Inhibitor studies have helped to elucidate the signaling pathways involved in the RANKL-mediated osteoclastogenesis. Researchers have observed that a Chinese herb, Bergapten inhibits RANKL-induced osteoclastogenesis by suppressing the degradation of IκBα (inhibitor of NF-κB) (79). IκBα keep NF-κB in the cytoplasm by binding to it; degradation of IκB is necessary for translocation of NF-κB to the nucleus and perform its functions. Researchers have also observed that Bergapten attenuates JNK phosphorylation (79). Icariin (ICA) inhibits RANKL-induced osteoclast formation by downregulating signaling mediator TRAF6 (adaptor molecule associated with RANK complex) and further affecting the NF-κB pathway (80). Additionally, it was also observed that ICA inhibits ERK phosphorylation which subsequently leads to a decrease in NFATc expression, which is also a crucial transcription factor for osteoclastogenesis (80). Sappanone A was shown to inhibit RANKL-induced osteoclastogenesis by inhibiting the phosphorylation of AKT and subsequently suppressing the activation of NFATc1 and other osteoclastogenic markers (81). It is interesting to note that RANKL stimulation induces activation of all the three major MAPKs (ERK, JNK, p38); however, only the p38 signaling pathway plays a crucial role in RANKL-mediated differentiation of macrophage to OCs (82). So far no natural inhibitors have been found to inhibit p38 signaling pathway in osteoclastogenesis.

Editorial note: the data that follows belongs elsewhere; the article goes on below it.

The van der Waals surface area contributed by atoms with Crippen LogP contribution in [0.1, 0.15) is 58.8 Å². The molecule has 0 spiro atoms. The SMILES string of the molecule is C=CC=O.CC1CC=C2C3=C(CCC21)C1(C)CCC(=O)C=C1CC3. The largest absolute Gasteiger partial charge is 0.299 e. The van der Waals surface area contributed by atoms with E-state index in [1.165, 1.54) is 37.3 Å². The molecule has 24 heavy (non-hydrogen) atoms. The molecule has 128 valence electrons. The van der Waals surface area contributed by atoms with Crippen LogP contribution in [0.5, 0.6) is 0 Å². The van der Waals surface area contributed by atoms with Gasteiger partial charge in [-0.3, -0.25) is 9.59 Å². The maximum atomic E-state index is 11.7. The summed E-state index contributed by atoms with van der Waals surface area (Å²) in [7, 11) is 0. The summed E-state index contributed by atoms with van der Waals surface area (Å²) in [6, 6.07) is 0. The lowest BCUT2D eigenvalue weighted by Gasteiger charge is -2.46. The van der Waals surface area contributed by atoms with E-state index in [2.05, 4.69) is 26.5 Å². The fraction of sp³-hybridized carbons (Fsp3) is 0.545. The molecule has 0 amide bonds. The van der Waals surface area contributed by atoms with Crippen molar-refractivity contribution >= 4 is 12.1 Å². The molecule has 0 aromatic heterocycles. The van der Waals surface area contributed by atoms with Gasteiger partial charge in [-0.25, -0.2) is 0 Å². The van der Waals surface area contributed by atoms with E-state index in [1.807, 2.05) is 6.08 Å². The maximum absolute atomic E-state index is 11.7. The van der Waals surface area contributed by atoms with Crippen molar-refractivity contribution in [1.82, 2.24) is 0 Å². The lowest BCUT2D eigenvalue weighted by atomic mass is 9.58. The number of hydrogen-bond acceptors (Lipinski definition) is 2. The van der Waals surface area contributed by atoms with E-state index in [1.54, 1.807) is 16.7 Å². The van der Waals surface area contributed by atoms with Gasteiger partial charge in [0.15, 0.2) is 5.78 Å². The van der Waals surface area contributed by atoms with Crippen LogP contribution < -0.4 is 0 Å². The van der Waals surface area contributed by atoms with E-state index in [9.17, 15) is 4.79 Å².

(82, 84)With aging macrophages show an array of dysfunction, including defect in autophagy, morphological changes, and dysregulation of pro-inflammatory cytokine production resulting in age-related altered immune function (10, 83). A study shows significant increase in M1-polarised macrophages in aged mice (84). Aged macrophage shows amplified production of inflammatory mediators (85, 86). Therefore, in macrophage from older people displays an activated phenotype and increased basal level inflammation (86). It is also reported that macrophage polarization dysfunction is related to impaired bone healing in aged mice and rat populations (8688). Altogether, macrophage dysregulation contributes to a chronic low-grade inflammation during aging, called Inflammaging, which often correlates with osteoporosis.